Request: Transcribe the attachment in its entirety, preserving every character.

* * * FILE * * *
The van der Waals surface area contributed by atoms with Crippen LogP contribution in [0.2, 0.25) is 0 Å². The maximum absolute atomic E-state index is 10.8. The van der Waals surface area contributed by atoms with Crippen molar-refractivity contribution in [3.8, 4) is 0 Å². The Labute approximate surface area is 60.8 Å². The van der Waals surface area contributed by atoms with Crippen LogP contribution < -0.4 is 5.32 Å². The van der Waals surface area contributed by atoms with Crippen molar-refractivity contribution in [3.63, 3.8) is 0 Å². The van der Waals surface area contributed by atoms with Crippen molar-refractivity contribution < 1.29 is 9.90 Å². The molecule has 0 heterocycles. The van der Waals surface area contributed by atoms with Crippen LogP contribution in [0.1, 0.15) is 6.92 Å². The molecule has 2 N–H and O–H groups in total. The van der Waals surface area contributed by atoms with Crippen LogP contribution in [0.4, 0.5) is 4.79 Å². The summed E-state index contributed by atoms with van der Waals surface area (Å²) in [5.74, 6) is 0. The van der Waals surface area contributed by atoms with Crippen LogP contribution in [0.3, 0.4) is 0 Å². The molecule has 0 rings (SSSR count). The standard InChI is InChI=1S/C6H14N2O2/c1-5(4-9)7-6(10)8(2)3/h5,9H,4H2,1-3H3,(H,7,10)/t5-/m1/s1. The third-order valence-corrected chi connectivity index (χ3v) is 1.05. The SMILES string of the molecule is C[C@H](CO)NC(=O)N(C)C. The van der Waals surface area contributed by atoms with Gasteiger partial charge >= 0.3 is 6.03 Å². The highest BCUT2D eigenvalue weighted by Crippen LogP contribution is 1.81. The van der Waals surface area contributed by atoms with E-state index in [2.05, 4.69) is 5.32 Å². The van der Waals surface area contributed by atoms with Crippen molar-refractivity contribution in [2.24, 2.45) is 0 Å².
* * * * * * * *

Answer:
The van der Waals surface area contributed by atoms with Crippen LogP contribution in [0.2, 0.25) is 0 Å². The maximum absolute atomic E-state index is 10.8. The van der Waals surface area contributed by atoms with Crippen molar-refractivity contribution in [3.8, 4) is 0 Å². The Labute approximate surface area is 60.8 Å². The van der Waals surface area contributed by atoms with Crippen LogP contribution < -0.4 is 5.32 Å². The van der Waals surface area contributed by atoms with Crippen molar-refractivity contribution in [3.63, 3.8) is 0 Å². The van der Waals surface area contributed by atoms with Crippen molar-refractivity contribution < 1.29 is 9.90 Å². The molecule has 0 heterocycles. The van der Waals surface area contributed by atoms with Crippen LogP contribution in [0.1, 0.15) is 6.92 Å². The molecule has 2 N–H and O–H groups in total. The van der Waals surface area contributed by atoms with Crippen LogP contribution in [0.4, 0.5) is 4.79 Å². The summed E-state index contributed by atoms with van der Waals surface area (Å²) in [5.74, 6) is 0. The van der Waals surface area contributed by atoms with Crippen LogP contribution in [0.3, 0.4) is 0 Å². The molecule has 0 rings (SSSR count). The standard InChI is InChI=1S/C6H14N2O2/c1-5(4-9)7-6(10)8(2)3/h5,9H,4H2,1-3H3,(H,7,10)/t5-/m1/s1. The third-order valence-corrected chi connectivity index (χ3v) is 1.05. The SMILES string of the molecule is C[C@H](CO)NC(=O)N(C)C. The van der Waals surface area contributed by atoms with Gasteiger partial charge >= 0.3 is 6.03 Å². The highest BCUT2D eigenvalue weighted by Crippen LogP contribution is 1.81. The van der Waals surface area contributed by atoms with E-state index in [2.05, 4.69) is 5.32 Å². The van der Waals surface area contributed by atoms with Crippen molar-refractivity contribution in [2.24, 2.45) is 0 Å².